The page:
Saturday, August 24, 2013

Why "revealed religion" can't be trusted

An article in today's New York Times prompts this post.  (Here's the link.)  Briefly, a well-known conservative Catholic who's written strongly against gay marriage has reversed himself and said, well, maybe he was wrong. There are probably those who'll attack him from the right as a man of weak principle, and there are undoubtedly people from the left who'll praise him for his change of heart.

Me, I believe he's simply confirmed the idiocy of his entire belief structure and world-view.

When you put your reasoning powers at the mercy of "revealed religion" -- ie: when you accept as baseline "facts" the supposed revelations of some prior prophet or religious founder -- you fundamentally abandon your responsibility to assess the world based on your own perceptions and your own ability to process the information at hand. Basically, you make yourself into a child who accepts the dictates of authority because, in essence, "Mommy and Daddy say so." As a result, when facts and evidence finally force you to change your beliefs, you're forced to do a fancy emotional two-step so you can convince yourself that Mommy and Daddy were never wrong in the first place, and you merely "misinterpreted" their perfect and all-wise words.

The fault, you say, isn't in the "revelations" that you used to justify your lack of reasoning; the fault, you say, was that you didn't fully understand the "revelation."

To which I say, bullshit.

Look, all we need to do is review the history of supposedly-immutable religious beliefs that have been abandoned in the face of new information to know that revealed religion is a pretty poor foundation for building a moral life. Two hundred years ago religion was used by Southern Christians to justify slavery. Other religious sects used it to justify polygamy. Others used it to justify racism. Christians, Jews, Muslims, Buddhists, Pagans, Mormons -- you name the religious belief and it's been used as the basis for some pretty repressive and reprehensible behavior. Is that the fault of the religion as such? No, because there is, in my opinion, no such thing as a uniform, stable, continuous and consistent "revealed religion." Every religious belief in history has been constantly reinterpreted to suit the current needs and prejudices of its believers. Even the Bible (especially the Bible) which so many fundamentalists hold as inerrant and never-changing, is constantly being reinterpreted by those who hold its "truths" to be plainly self-evident.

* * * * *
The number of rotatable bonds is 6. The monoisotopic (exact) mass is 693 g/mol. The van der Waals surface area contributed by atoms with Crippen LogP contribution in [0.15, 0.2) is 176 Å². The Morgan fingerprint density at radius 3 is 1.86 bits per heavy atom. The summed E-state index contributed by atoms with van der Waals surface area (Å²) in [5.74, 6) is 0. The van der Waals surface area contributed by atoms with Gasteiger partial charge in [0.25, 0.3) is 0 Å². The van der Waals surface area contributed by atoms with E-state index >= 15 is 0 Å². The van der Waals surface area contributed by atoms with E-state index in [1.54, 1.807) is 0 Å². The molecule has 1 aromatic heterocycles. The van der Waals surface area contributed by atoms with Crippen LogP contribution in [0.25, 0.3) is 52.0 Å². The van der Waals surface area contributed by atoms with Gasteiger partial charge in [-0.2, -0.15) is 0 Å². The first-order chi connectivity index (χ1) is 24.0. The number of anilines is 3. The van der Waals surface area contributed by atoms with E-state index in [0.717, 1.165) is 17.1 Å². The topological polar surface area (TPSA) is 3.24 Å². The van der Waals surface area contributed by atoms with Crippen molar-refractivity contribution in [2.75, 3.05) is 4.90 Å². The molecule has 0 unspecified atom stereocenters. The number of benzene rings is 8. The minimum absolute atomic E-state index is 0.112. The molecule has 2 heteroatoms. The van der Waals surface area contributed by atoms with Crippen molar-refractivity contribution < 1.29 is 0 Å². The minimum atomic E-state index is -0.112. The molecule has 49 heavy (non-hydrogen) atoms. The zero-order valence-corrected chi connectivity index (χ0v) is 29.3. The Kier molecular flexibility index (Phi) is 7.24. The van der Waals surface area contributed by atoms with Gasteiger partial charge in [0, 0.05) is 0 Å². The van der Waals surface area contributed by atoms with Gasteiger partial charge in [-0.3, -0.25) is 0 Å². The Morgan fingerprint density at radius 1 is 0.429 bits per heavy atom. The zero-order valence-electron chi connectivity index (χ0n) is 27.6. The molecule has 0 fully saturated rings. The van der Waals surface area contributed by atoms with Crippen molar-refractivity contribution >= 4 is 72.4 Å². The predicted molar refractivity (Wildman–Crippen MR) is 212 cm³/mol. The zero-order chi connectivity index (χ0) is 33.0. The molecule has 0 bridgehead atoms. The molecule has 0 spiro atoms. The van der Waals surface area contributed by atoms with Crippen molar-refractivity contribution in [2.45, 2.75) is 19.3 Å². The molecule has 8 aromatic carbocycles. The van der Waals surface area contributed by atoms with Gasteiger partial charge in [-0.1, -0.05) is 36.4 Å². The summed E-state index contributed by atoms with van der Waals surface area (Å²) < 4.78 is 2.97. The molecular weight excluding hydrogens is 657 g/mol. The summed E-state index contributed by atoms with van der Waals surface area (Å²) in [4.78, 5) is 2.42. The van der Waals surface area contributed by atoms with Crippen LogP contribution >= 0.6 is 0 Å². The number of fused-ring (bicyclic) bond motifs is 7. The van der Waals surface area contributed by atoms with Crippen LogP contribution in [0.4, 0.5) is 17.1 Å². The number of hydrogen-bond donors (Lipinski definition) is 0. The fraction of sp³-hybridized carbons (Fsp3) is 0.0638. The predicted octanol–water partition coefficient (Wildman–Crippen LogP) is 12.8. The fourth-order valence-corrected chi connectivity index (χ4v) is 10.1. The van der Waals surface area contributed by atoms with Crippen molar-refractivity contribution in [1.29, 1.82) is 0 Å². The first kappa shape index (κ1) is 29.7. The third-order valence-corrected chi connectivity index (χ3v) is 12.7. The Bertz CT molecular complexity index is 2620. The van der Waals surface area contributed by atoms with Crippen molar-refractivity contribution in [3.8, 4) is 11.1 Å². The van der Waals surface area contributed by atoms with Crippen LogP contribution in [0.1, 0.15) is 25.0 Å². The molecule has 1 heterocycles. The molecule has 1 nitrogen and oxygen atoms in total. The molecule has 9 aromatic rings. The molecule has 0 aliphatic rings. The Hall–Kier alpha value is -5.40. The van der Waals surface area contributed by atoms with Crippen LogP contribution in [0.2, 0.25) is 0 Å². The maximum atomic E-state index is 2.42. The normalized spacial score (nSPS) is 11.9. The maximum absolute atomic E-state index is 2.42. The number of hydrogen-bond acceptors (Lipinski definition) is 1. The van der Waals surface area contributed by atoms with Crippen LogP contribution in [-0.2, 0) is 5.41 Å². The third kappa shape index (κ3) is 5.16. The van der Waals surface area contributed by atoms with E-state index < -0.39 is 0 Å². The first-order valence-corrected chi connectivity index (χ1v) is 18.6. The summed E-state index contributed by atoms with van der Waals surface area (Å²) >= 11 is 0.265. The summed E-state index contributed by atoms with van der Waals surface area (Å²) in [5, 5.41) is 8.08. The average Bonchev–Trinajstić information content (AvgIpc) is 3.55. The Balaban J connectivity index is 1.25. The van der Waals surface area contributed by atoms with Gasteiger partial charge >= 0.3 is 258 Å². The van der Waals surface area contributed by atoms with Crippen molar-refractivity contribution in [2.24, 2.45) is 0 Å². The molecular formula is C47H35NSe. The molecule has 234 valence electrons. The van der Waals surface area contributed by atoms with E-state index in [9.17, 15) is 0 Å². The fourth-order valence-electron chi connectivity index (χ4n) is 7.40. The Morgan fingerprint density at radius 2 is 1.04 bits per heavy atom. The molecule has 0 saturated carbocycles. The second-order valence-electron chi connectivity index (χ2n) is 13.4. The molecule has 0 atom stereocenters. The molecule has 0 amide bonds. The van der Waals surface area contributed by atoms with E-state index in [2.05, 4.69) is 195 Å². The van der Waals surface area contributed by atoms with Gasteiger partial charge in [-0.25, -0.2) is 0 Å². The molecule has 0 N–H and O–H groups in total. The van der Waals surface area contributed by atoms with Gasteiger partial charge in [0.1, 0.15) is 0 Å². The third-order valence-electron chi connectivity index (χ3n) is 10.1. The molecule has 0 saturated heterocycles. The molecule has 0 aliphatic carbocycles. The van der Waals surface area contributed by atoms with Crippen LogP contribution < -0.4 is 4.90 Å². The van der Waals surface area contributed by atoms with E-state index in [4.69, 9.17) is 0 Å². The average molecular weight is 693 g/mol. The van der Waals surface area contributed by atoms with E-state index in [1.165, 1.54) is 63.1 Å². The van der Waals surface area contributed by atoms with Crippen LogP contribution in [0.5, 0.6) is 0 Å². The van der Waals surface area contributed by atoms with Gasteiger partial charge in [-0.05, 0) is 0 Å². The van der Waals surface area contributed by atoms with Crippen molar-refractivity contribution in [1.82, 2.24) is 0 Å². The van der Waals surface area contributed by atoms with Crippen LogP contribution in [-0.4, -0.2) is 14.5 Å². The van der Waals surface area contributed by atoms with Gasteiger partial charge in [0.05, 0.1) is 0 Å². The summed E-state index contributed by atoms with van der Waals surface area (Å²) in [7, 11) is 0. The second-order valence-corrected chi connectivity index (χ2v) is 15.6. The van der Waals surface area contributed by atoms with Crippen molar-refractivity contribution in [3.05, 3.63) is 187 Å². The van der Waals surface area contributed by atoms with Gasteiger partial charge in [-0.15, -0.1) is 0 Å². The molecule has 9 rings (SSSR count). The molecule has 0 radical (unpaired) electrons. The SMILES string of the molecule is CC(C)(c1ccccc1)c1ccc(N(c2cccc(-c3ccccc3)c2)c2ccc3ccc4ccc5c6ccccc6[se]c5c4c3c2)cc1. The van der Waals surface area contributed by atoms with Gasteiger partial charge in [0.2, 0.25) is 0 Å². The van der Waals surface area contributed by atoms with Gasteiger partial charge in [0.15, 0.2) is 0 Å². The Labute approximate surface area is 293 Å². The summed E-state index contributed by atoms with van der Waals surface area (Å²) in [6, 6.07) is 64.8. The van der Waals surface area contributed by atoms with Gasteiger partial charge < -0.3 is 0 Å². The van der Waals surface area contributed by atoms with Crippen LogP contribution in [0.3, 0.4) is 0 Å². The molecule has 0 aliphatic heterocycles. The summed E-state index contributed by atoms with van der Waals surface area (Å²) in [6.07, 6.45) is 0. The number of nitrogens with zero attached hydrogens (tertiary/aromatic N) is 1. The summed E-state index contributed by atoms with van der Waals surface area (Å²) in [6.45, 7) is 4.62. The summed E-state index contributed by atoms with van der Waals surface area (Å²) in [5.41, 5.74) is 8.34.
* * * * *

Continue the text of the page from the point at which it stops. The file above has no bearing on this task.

Case in point, the Catholic conservative below who once used Catholic theory to justify his anti-gay marriage beliefs and now finds he can use that same theory to justify the opposite.

If you can use the Christian Bible (or the Book of Mormon, or the Talmud or the Koran or whatever) to justify two completely opposite beliefs, then it's worth no more as a moral guide than a handful of pebbles tossed into the air to see which direction the Gods want you to follow.

So stop it. Just stop it. Think for yourselves. Recognize the world is a complex and contradictory place without an overriding logic, take responsibility for making it more humane, and grow up.

Mommy and Daddy won't spank you.

Mommy and Daddy aren't here.

There's just you, and me, and the rest of the human race. You want to be a good person? Be a good person. It isn't that hard or complex. Start by accepting you don't know more than the rest of us.

Here's the link:


Paul Chadwick said...

Hope you eventually get to the Olympus Has Fallen Big Dumb Movie post.

I was looking at The Midnight Dancers the other night, a novel I read when I was about fifteen.

And you wrote, I calculate, when you were nineteen. Sheesh, you were precocious!

Gabh said...

Well said. I'm not sure that people would behave better with-out religion, but they certainly couldn't behave any worse, on the whole.